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Song Kim, Co-founder and COO of KovaDx (Adam Lau, Berkeley Engineering)

The inaugural cohort of the Health Technologies Collaborative Laboratory revealed its healthcare innovations on May 4, following a semester of ideating, breakthroughs, and collaborations.


The student teams demonstrated a wide variety of health tech innovations — from a device enabling four patients to safely share one hospital ventilator to a nanotechnology-based hardware with a variety of sensors that can record a patient’s medication usage in real-time. A packed crowd at the Health Tech CoLab, headquartered at UC Berkeley’s Blum Hall, included faculty, industry representatives, and notable Bay Area VCs.


“Over time, we’ve gotten connected to a lot of experts out there, and I think we have found that this problem is really not as simple as we initially thought,” said Prarthana Prashanth, a student in Berkeley and UCSF’s master of translational medicine program and a member of Materniti, a CoLab team that found that few new mothers receive adequate screening or support even though one in seven women experience postpartum mood disorder. The result — Materniti — is a scalable care model consisting of informal, expert-led group sessions, in which new mothers gain access to both clinically accurate information and peer-to-peer social interaction.


“It wouldn’t have been until we worked through the process here at the CoLab to figure that out,” Prashanth added. “We’ve conducted a lot of customer discoveries so far, introduced key opinion leaders to really figure out what are all the problems and how do we solve for them. And so now we have a much better idea of how we sit in the market as compared to our competition.”

Prarthana Prashanth from Materniti (Adam Lau, Berkeley Engineering)

Launched last fall and housed at UC Berkeley’s Blum Center for Developing Economies, the CoLab is a collaboration space to advance the development of medical devices to facilitate better healthcare. It aims to help entrepreneurs close the data and information gap between innovators and industry, paying particular attention to improving lives in low-resource regions.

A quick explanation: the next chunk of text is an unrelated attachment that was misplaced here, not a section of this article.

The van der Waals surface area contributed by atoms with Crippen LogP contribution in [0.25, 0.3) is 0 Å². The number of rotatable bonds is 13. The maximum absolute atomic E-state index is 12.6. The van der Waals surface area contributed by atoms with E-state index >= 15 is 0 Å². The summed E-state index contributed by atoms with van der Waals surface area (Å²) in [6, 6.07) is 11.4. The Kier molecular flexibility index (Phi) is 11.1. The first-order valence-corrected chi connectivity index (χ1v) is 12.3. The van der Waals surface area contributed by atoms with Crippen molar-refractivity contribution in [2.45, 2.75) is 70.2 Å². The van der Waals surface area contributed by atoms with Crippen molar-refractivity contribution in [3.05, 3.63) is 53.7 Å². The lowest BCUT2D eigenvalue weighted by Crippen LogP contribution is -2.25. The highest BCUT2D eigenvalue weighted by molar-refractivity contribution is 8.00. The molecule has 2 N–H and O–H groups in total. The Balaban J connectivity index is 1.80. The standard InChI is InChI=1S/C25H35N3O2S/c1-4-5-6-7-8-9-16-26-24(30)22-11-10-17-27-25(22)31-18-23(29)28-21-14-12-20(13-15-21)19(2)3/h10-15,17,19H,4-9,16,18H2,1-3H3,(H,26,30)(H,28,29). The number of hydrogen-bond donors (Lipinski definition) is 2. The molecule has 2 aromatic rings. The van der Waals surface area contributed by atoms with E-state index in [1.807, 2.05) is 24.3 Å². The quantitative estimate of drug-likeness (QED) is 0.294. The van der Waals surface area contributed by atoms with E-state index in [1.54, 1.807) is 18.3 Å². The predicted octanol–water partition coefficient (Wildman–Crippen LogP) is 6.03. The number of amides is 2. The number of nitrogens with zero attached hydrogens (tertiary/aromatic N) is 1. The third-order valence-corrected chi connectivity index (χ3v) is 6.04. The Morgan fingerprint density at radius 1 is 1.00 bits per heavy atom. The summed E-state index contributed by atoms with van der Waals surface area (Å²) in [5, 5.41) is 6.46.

In addition to an in-person and virtual space for undergraduate, graduate, and faculty teams to harness their human experiences, trade stories, and start dialogues, the CoLab hosts workshops and prestigious speakers, and is a place for teams and industry to connect and share each other’s know-how. The CoLab’s supporters include the Harvey and Leslie Wagner Foundation, Mitsuru and Lucinda Igarashi, former Vodafone CEO and Blum Center trustee Arun Sarin, and the lab’s inaugural corporate partner, HCL Technologies.

“These teams arrived at the CoLab with already-impressive ideas, if not early prototypes,” said Dan Fletcher, the CoLab’s director, a professor of bioengineering, and the Blum Center’s incoming faculty director. “The cross-pollination, the lab learnings, the refining of these promising innovations have really produced some projects and startups with a lot of potential to make an impact in their respective fields.”

Six student teams were chosen as the Health Tech CoLab’s inaugural cohort:

  • KovaDx, which uses 3D phase imaging microscopy and deep-learning algorithms to monitor blood morphological diseases using at-home monitoring solutions
  • Ocuelar, which uses a nanotechnology-based hardware with a variety of sensors to record a patient’s medication usage in real-time
  • Prana Medical, a device that allows up to four patients to safely share a single hospital ventilator
  • Materniti, a scalable care model consisting of informal, expert-led group sessions, in which new mothers gain access to both clinically accurate information and peer-to-peer social interaction
  • Warrior Health, a digital clinic to provide physical therapy for active lifestyles through mobile, wearable, and web-based applications
  • Examine It, which combines AI that can detect referable diabetic retinopathy with affordable camera lenses that can be used in clinics for faster, more-accurate diagnosis

“We hadn’t gotten very far before we came into the CoLab, even though our project is two semesters long,” said Andrew Flach, a master of engineering student studying mechanical engineering and a member of Ocuelar. “The first semester, we didn’t really have the space to work in; we were doing everything on our own. We were very initial-stage. But as soon as we came into the CoLab, it expedited our process. We were able to finish it out in one semester, actually. It cut our time down in half.”

The benefits of a collaborative networking space extend beyond just speeding up the development of an innovation.

“When I joined the CoLab, my project was very different than it is now,” said Abigail Woolf, a master of development engineering student leading Examine It. “I’ve developed it a lot more. I’ve mainly been ideating. I’ve done a lot of planning, and with the help of [CoLab manager] Karenna [Rehorn] as a sounding board, I’ve made it very far from my original idea and pivoted in major ways that I never would’ve thought would happen. I’m much more satisfied with this than I was with my prior project.”

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Priyanshi Porwal from Prana Medical (Adam Lau, Berkeley Engineering)


Written by Sam Goldman, May 2022